Rocket Writes a Story

Written and illustrated by Tad Hills
Published by: Schwartz & Wade Books 2012 

I purchased this book last year at the Scholastic Warehouse sale because of its Title.  As a Kindergarten teacher I was always looking for books to help teach my children about the writing process and the front cover looked adorable so I bought it and like so many of my other books put it on the bookshelf thinking I would get around to reading it soon.  As it was I did not use this book because I had my little girl and have not been back to teaching yet so I just got around to reading  the book and I love it!  I will definitely be using to start writing in the future when I go back to teaching.  
Meet the Real Rocket

Tad Hill whom you may notice for writing the Duck and Goose books has created a new series based on Rocket, a lovable dog.  Rocket, who is actually inspired by Hill's own dog Rocket loves words. 
"Rocket loved books.  He loved to read them to himself or to sit quietly by his teacher, the little yellow bird, as she read them aloud."  Rocket even liked the way books smelled."  

One day Rocket while Rocket was out collecting words he decided he wanted to write his own story with all the "splendid words" he had collected.  I immediately stopped and admired the words that Rocket collects and then hung on his word tree which reminds me of so many word lists, charts, and walls that my own Kindergartners made through the years and I loved it!  I also thought how exciting it would be for the children to create their own word trees and the teacher in me came out in full force.   I had to stop and went to Google and Pinterest and just as I had imaged there are tons of pictures of these created in classrooms and different variations.  Already in love with the book and the ideas for the classroom I kept reading.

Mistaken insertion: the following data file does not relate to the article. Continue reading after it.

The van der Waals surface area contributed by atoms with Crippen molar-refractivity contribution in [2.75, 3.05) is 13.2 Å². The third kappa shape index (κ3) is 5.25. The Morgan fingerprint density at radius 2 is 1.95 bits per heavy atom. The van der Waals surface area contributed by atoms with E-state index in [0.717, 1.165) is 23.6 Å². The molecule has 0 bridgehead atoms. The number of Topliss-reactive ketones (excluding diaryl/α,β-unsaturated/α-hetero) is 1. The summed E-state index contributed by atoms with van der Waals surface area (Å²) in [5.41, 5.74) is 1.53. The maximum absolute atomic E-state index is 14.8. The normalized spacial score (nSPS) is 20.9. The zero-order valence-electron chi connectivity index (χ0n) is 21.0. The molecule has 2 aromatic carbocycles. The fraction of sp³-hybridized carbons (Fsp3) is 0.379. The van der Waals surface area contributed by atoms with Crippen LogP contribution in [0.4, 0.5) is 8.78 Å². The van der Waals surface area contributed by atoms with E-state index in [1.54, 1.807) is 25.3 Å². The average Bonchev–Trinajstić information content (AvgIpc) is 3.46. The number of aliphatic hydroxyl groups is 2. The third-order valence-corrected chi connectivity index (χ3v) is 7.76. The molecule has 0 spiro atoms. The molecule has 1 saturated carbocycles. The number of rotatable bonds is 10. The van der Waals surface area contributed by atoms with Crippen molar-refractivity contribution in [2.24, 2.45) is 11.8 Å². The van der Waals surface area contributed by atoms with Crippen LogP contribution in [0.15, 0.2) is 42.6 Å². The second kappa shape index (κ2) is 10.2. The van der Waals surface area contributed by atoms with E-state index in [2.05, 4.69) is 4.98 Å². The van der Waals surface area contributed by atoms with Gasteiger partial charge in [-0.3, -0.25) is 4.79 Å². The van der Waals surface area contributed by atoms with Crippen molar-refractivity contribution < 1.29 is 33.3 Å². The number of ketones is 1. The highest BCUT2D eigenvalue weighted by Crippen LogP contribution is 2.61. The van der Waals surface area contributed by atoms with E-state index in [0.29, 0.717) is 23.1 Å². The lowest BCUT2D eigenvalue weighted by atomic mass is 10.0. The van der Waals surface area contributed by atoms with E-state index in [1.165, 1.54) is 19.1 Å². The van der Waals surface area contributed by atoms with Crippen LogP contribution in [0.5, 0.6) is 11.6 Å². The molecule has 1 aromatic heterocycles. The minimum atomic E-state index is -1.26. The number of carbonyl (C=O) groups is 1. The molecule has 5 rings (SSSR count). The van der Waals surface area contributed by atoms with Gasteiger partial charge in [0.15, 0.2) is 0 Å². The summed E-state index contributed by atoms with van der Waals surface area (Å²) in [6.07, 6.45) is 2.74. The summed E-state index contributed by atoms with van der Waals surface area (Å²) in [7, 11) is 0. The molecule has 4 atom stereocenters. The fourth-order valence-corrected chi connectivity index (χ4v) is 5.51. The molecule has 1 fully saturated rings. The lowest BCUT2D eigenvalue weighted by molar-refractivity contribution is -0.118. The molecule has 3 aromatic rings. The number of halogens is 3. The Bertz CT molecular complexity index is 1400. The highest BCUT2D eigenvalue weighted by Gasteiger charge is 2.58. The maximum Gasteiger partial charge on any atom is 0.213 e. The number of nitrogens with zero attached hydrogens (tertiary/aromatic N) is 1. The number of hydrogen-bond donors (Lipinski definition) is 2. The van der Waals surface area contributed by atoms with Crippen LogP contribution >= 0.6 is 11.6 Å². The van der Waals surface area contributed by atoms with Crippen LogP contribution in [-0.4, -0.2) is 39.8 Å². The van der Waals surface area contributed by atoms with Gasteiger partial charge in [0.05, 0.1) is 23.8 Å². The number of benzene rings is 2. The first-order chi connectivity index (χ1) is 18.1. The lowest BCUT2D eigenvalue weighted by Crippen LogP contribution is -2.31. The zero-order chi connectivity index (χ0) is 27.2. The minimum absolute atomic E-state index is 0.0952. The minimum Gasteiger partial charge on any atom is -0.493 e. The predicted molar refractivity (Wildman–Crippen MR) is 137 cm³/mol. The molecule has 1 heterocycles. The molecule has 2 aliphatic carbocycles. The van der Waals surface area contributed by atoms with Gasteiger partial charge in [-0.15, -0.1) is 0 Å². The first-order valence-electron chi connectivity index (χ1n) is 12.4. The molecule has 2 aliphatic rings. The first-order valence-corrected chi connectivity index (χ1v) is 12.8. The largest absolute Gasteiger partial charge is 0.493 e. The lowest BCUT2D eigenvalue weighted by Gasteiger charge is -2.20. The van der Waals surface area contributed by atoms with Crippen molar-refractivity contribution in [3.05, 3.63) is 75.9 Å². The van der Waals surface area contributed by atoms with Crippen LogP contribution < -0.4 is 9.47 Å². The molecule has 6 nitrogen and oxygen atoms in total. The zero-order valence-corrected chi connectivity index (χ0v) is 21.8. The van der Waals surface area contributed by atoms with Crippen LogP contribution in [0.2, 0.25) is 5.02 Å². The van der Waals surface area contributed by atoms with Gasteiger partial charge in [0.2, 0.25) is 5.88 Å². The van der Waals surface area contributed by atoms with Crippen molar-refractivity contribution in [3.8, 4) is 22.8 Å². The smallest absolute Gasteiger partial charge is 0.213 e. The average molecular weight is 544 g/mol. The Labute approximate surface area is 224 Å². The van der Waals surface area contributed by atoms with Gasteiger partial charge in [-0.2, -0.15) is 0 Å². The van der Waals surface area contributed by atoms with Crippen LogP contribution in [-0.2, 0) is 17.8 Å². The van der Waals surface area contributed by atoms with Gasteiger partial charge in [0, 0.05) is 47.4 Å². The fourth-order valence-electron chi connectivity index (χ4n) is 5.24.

"Rocket left school that day with a very waggy tail. (Clearly excited) "I'm going to write a story!" he declared to Fred and Emma."  He tells everyone he sees and the next day at school he starts out trying to write a story but he struggles.  I feel like many young writers could identify with Rocket at this point.  His teacher helps
him with some ideas and he went for a walk to look for inspiration.  He found that inspiration in a tree with a small shy owl at the top.  He writes a story about the owl.  He worked for days, "He wrote words down and crossed words out."  He sometimes got frustrated by his teacher, the Little Yellow Bird encouraged him, "remember, stories take time."  She also asked him questions to further his writing.  (Did Tad Hill sit in my classroom at one time because I am sure I have asked those same questions to my beginning writers.)  He visited the owl every day and read the story to her.  "The owl was captivated" and although shy started coming down the tree with each visit.  Finally Rocket was finished and he read it to Owl, "she was right beside Rocket."  Owl even added the last sentence, that she"liked the story very much."  Rocket thought it was perfect and they became good friends.